Indiana Gov. Holcomb announces special legislative session to begin May 14
The three measures lawmakers are being asked to focus on.
INDIANAPOLIS (AP) — Indiana Gov. Eric Holcomb announced Friday that he is calling lawmakers back to the Statehouse for a special session that will begin May 14, aimed at completing a handful of Republican priorities that died in March during a chaotic finish to this year’s regular session.
Holcomb said he wants lawmakers to focus on passing tax measures, a school safety funding bill and legislation that would give Ball State University control of Muncie schools.
“I’m calling lawmakers back to take action on the critical issues of school safety and federal tax conformity,” the Republican governor said in a statement. “And, with sharp focus, I’m confident they can finish this work in a single day.”
The schools takeover bill, in particular, elicited howls of complaint from Democrats during the regular session. They argued the GOP-dominated Legislature was further meddling in local school affairs without giving time for a takeover plan approved just last year to produce results.
Holcomb has called for a more narrowly tailored version of the bill, which would give Muncie schools a $12 million loan. But it’s far from certain that GOP lawmakers will go along with that, notably powerful House Ways and Means Committee Chairman Tim Brown, who made the measure a priority.
In addition to allowing for Muncie schools to be taken over, his bill would have further reduced the authority of the Gary school board. Both districts were previously overseen by local officials who mismanaged money. The measure would also have provided a framework for dealing with other school districts with financial troubles.
Holcomb’s announcement comes ahead of a planned Friday morning news conference by House Speaker Brian Bosma and Senate leader David Long during which they will detail their plans for the special session.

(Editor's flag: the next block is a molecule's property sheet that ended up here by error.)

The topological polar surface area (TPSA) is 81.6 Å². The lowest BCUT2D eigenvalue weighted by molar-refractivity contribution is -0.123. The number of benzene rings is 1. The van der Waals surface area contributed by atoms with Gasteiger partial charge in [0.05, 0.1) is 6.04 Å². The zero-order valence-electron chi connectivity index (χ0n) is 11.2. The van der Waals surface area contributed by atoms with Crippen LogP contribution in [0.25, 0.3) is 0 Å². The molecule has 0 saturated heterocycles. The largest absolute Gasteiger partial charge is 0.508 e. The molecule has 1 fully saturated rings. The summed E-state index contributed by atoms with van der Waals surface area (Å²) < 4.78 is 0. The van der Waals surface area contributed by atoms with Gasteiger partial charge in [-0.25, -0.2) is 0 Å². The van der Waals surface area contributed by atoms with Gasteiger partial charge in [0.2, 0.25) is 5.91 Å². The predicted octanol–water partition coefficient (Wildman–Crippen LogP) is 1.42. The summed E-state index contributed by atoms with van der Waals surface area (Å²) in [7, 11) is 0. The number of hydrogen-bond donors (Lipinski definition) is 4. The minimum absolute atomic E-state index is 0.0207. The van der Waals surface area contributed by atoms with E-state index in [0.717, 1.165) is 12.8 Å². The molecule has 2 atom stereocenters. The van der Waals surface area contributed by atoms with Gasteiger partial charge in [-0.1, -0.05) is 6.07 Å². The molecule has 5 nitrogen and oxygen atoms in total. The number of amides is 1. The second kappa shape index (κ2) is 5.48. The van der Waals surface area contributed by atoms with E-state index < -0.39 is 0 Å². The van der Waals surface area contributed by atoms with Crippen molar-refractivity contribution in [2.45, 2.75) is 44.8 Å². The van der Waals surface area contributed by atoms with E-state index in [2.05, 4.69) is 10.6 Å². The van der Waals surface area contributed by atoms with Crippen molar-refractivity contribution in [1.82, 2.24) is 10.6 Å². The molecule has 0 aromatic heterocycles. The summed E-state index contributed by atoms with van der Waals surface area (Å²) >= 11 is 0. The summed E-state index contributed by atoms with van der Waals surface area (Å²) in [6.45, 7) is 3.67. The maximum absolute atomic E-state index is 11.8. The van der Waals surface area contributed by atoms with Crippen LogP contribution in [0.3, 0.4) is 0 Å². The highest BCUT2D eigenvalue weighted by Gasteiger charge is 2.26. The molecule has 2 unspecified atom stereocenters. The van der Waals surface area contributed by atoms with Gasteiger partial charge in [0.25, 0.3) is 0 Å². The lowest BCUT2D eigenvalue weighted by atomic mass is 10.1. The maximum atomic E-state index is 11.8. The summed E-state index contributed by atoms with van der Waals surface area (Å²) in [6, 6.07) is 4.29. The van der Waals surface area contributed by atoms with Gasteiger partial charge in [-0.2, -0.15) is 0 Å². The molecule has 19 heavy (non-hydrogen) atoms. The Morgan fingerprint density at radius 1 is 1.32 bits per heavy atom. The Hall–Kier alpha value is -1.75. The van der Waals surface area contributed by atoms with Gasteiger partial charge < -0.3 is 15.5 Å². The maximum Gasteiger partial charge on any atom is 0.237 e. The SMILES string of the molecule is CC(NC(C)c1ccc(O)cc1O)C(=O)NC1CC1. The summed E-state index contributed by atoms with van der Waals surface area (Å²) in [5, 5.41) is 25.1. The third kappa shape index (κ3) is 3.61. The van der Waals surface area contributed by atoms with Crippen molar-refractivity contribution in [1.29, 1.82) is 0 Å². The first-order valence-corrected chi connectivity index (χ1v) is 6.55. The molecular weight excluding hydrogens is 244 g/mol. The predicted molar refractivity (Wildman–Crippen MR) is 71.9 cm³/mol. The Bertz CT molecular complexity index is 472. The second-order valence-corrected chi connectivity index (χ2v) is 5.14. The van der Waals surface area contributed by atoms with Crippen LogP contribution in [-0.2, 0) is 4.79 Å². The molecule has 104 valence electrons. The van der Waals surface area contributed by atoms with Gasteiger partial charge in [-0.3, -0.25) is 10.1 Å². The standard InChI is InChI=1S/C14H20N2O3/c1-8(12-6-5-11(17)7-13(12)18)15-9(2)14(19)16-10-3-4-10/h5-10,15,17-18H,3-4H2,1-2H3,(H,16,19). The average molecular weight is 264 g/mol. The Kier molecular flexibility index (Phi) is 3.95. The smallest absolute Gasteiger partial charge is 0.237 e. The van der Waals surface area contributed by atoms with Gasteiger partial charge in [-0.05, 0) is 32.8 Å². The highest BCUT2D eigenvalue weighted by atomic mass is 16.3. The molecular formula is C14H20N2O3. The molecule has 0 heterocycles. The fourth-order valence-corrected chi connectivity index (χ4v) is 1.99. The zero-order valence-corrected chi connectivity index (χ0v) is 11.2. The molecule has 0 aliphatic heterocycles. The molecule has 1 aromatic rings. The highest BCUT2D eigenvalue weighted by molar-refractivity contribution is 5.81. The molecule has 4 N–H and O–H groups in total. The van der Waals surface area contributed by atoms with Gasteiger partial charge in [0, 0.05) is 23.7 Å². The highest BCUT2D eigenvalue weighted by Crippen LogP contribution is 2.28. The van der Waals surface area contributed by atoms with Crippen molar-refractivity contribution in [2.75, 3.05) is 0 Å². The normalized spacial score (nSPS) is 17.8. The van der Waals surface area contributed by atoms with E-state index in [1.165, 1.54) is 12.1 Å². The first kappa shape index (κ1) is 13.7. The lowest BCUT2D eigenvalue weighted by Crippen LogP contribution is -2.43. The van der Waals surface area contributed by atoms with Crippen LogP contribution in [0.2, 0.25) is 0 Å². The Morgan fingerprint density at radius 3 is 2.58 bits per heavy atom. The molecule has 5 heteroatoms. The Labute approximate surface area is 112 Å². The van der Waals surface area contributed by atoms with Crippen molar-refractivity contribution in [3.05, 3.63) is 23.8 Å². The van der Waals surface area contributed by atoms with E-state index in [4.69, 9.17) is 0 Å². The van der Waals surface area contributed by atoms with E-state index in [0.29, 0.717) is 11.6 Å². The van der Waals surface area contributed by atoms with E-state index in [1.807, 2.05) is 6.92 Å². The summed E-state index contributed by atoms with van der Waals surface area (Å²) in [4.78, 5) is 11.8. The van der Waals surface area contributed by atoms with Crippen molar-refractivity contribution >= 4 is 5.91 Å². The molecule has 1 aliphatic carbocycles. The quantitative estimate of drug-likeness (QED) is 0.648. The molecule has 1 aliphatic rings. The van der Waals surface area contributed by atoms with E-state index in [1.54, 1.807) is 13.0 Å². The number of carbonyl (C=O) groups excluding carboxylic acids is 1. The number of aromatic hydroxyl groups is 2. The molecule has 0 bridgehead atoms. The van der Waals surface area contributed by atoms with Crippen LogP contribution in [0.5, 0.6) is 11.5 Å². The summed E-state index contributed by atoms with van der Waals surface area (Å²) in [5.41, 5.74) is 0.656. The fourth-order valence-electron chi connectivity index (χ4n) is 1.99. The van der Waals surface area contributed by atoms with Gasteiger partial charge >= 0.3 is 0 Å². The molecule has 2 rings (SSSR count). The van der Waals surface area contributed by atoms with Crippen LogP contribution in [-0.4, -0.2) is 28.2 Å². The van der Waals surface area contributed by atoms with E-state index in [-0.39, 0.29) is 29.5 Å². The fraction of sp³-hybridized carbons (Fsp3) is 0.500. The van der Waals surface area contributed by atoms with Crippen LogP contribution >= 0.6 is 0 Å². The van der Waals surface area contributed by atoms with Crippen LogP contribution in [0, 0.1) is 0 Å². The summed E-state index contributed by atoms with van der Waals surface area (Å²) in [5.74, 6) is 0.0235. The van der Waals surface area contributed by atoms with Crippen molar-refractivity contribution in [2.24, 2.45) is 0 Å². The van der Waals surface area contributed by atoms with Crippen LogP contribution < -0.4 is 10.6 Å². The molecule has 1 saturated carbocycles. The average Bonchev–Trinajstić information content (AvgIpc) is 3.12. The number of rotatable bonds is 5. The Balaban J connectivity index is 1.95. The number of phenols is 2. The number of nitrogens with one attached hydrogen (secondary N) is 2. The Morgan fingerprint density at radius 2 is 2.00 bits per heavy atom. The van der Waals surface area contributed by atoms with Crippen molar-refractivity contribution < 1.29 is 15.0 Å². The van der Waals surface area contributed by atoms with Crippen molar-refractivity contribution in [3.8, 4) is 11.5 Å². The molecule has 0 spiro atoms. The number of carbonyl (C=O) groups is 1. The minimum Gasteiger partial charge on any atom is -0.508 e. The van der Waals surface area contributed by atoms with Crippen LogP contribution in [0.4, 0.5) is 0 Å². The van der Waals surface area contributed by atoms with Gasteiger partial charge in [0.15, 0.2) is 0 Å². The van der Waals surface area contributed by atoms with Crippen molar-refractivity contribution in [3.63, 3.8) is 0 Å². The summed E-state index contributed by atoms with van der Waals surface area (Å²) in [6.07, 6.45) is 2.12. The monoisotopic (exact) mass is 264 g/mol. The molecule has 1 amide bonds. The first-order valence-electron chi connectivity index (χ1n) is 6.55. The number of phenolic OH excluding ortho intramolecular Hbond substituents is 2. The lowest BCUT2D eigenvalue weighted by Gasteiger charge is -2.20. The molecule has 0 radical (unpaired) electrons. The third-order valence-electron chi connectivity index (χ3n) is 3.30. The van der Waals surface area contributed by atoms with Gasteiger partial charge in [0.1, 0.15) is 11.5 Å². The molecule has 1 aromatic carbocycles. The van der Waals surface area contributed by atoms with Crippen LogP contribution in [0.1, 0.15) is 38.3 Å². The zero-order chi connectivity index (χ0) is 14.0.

Republicans control every level of state government, including the Legislature, where they do not need Democratic voters to pass legislation. Still, in the final days of this year’s session, bickering Republicans failed to come to terms on their priorities, blowing past a statutory deadline to adjourn.
One major issue Republicans won’t be addressing during the special session: widely reported problems with the state’s child welfare agency.
Advocates say the state’s beleaguered Department of Child Services is underfunded, overworked and struggling to handle a surge of child welfare cases brought on by the opioid epidemic.
Holcomb previously said any DCS-related issues that arise from a report to be issued in June by a consultant “will be able to wait until 2019.”
In December, the agency’s well-respected former director resigned, penning a blistering resignation letter that accused Holcomb’s administration of service cuts and management changes that “all but ensure children will die.”
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